A recent stolen laptop incident in Oklahoma City underscores the importance of regularly backing up your laptop’s data files. A husband-wife team of cancer researchers at the University of Oklahoma went into a Panera restaurant for a bite to eat and came out to discover their car window shattered and their laptop gone. That’s disheartening enough, but the laptop contained years of research data accumulated in their search for a cure for prostate cancer.
It gets worse — an article about the incident states: “Unfortunately, most of the data was never backed up, a mistake Shin said could be a major setback in the fight against cancer.”
Continue reading “Back up your laptop!”
The June IT security roundtable will be 9-10:30 a.m. this Friday, June 5, in Union 213 on PGP Whole Disk Encryption software. Josh McCune, network security analyst, will give a presentation and facilitate the discussion.
You may recall the presentation on this topic back in December. We are ready to begin rolling out this software to those who purchased it. There will be a recap about what the software is and why it’s necessary, followed by a demonstration of the installation procedure. Departmental support personnel who will be responsible for installing this software are encouraged to attend, as well as server administrators who will be running their own instance of PGP Universal Server. The IT security roundtable is sponsored by SIRT and is open to everyone.
PGP Whole Disk Encryption (WDE) software is now ready for installation by those who purchased licenses last winter. In December 2008, K-State departments combined to make a bulk purchase of 1,012 PGP WDE licenses at a steeply discounted price for both Windows and Mac computers to provide another layer of protection for confidential information. Given the propensity for laptops to get stolen, whole disk encryption is a critical tool for protecting data stored on laptops. This product can also encrypt hard drives in desktop computers that store confidential data, as required by K-State policy.
Technical contacts in the departments that purchased licenses were contacted within the last week with installation instructions. More information about this important project, including an FAQ, is available on K-State’s PGP website. If you did not receive the e-mail with installation instructions and you believe you should have, contact Harvard Townsend right away (firstname.lastname@example.org, 785-532-2985).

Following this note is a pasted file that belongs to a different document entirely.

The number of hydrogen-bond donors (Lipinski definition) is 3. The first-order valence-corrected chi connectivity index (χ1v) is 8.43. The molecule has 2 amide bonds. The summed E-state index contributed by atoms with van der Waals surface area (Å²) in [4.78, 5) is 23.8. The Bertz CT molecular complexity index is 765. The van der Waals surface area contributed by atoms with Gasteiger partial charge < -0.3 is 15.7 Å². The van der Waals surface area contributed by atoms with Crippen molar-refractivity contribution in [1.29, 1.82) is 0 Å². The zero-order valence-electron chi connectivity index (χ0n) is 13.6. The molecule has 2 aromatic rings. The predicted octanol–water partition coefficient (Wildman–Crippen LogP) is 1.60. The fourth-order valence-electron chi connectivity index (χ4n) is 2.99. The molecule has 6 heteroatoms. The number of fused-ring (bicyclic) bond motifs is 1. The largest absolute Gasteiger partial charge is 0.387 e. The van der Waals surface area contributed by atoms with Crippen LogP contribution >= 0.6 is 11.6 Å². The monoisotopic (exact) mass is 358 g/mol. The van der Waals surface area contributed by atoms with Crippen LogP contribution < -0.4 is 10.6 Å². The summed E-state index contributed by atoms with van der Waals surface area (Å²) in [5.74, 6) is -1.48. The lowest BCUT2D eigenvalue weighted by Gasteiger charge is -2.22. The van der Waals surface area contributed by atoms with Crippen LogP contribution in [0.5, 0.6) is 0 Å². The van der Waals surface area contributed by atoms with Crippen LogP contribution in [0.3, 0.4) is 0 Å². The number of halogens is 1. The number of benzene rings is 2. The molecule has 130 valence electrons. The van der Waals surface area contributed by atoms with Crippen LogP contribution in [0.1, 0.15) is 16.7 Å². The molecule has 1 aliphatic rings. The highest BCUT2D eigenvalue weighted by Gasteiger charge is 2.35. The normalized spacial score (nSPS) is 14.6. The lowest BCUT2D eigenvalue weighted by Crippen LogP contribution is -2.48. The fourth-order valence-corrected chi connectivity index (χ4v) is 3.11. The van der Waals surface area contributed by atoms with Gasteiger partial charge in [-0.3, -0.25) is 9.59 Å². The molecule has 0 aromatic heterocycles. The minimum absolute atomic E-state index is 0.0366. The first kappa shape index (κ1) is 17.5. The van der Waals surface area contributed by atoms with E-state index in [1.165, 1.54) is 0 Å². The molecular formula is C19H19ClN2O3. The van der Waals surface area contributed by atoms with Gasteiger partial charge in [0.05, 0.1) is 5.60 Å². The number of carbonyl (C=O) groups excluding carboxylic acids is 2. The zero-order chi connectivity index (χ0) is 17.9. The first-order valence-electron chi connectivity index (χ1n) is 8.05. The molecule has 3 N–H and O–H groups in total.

Continue reading “Departments: PGP encryption software released for installation”
December’s IT security roundtable will be at 9-10:30 a.m. this Friday, Dec. 12, in Union 213 on encrypting laptop and desktop computers with PGP Whole Disk Encryption software. Harvard Townsend, chief information security officer, will facilitate discussion on the following topics: Continue reading “IT security roundtable Dec. 12: Laptop encryption with PGP”
The departmental response to the request for commitments to purchase licenses of PGP Whole Disk Encryption software for laptops and desktops was outstanding, so K-State will purchase 1,000 licenses rather than 500 at an even better price of $32 per license. At the deadline, departments committed to purchasing 849 licenses for Windows and 118 for Mac OS for a total of 967 licenses. Continue reading “K-State to purchase 1,000 licenses of PGP encryption software”
The impending bulk purchase of PGP Whole Disk Encryption software for K-State laptop and desktop computers was announced in last week’s InfoTech Tuesday. K-Staters are reminded that this Friday, Dec. 5, is the deadline for reserving licenses for your department at $38 each. Campus departments interesting in purchasing licenses must send the following information to Harvard Townsend (email@example.com) via e-mail by 5 p.m. Friday: Continue reading “Reminder to departments: PGP encryption purchase commitments due Dec. 5”
After an extensive evaluation, K-State’s Security Incident Response Team (SIRT) has selected PGP Whole Disk Encryption (PGP WDE) as the recommended product for protecting data on laptops. Given the propensity for laptops to get stolen (another faculty laptop was stolen out of a K-State lab this week), whole disk encryption is a critical tool for protecting data stored on laptops. Also, a draft data classification policy being reviewed by IRMC this fall will require whole disk encryption on K-State laptops that store confidential data. Continue reading “SIRT selects PGP for laptop encryption; purchase commitments needed”